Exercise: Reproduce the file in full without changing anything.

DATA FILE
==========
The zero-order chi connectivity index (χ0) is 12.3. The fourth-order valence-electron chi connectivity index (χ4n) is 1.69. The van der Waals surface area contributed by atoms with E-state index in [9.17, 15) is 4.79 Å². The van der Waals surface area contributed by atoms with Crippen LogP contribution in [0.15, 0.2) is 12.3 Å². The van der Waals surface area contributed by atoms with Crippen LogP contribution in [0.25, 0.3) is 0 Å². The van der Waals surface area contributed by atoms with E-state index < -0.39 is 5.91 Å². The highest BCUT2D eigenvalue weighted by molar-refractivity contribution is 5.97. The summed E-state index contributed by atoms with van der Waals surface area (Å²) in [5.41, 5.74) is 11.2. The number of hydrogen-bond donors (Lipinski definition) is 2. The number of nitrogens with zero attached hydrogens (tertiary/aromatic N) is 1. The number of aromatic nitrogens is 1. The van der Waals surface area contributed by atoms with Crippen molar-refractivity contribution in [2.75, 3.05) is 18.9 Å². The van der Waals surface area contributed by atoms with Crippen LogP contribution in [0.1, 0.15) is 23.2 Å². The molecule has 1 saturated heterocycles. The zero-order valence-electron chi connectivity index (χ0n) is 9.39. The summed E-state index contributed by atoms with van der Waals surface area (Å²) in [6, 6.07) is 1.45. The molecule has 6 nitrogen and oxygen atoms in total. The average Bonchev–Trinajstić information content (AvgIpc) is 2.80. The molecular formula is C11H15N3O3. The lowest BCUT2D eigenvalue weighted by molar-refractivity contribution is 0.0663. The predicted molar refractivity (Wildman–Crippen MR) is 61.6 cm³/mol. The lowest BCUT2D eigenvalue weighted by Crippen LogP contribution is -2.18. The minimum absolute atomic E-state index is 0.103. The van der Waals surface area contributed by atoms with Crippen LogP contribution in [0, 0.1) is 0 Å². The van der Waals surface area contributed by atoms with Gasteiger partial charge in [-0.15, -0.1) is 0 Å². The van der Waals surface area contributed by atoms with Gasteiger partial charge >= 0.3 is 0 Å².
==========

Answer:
The zero-order chi connectivity index (χ0) is 12.3. The fourth-order valence-electron chi connectivity index (χ4n) is 1.69. The van der Waals surface area contributed by atoms with E-state index in [9.17, 15) is 4.79 Å². The van der Waals surface area contributed by atoms with Crippen LogP contribution in [0.15, 0.2) is 12.3 Å². The van der Waals surface area contributed by atoms with Crippen LogP contribution in [0.25, 0.3) is 0 Å². The van der Waals surface area contributed by atoms with E-state index < -0.39 is 5.91 Å². The highest BCUT2D eigenvalue weighted by molar-refractivity contribution is 5.97. The summed E-state index contributed by atoms with van der Waals surface area (Å²) in [5.41, 5.74) is 11.2. The number of hydrogen-bond donors (Lipinski definition) is 2. The number of nitrogens with zero attached hydrogens (tertiary/aromatic N) is 1. The number of aromatic nitrogens is 1. The van der Waals surface area contributed by atoms with Crippen molar-refractivity contribution in [2.75, 3.05) is 18.9 Å². The van der Waals surface area contributed by atoms with Crippen LogP contribution in [0.1, 0.15) is 23.2 Å². The molecule has 1 saturated heterocycles. The zero-order valence-electron chi connectivity index (χ0n) is 9.39. The summed E-state index contributed by atoms with van der Waals surface area (Å²) in [6, 6.07) is 1.45. The molecule has 6 nitrogen and oxygen atoms in total. The average Bonchev–Trinajstić information content (AvgIpc) is 2.80. The molecular formula is C11H15N3O3. The lowest BCUT2D eigenvalue weighted by molar-refractivity contribution is 0.0663. The predicted molar refractivity (Wildman–Crippen MR) is 61.6 cm³/mol. The lowest BCUT2D eigenvalue weighted by Crippen LogP contribution is -2.18. The minimum absolute atomic E-state index is 0.103. The van der Waals surface area contributed by atoms with Crippen LogP contribution in [0, 0.1) is 0 Å². The van der Waals surface area contributed by atoms with Gasteiger partial charge in [-0.15, -0.1) is 0 Å². The van der Waals surface area contributed by atoms with Gasteiger partial charge >= 0.3 is 0 Å².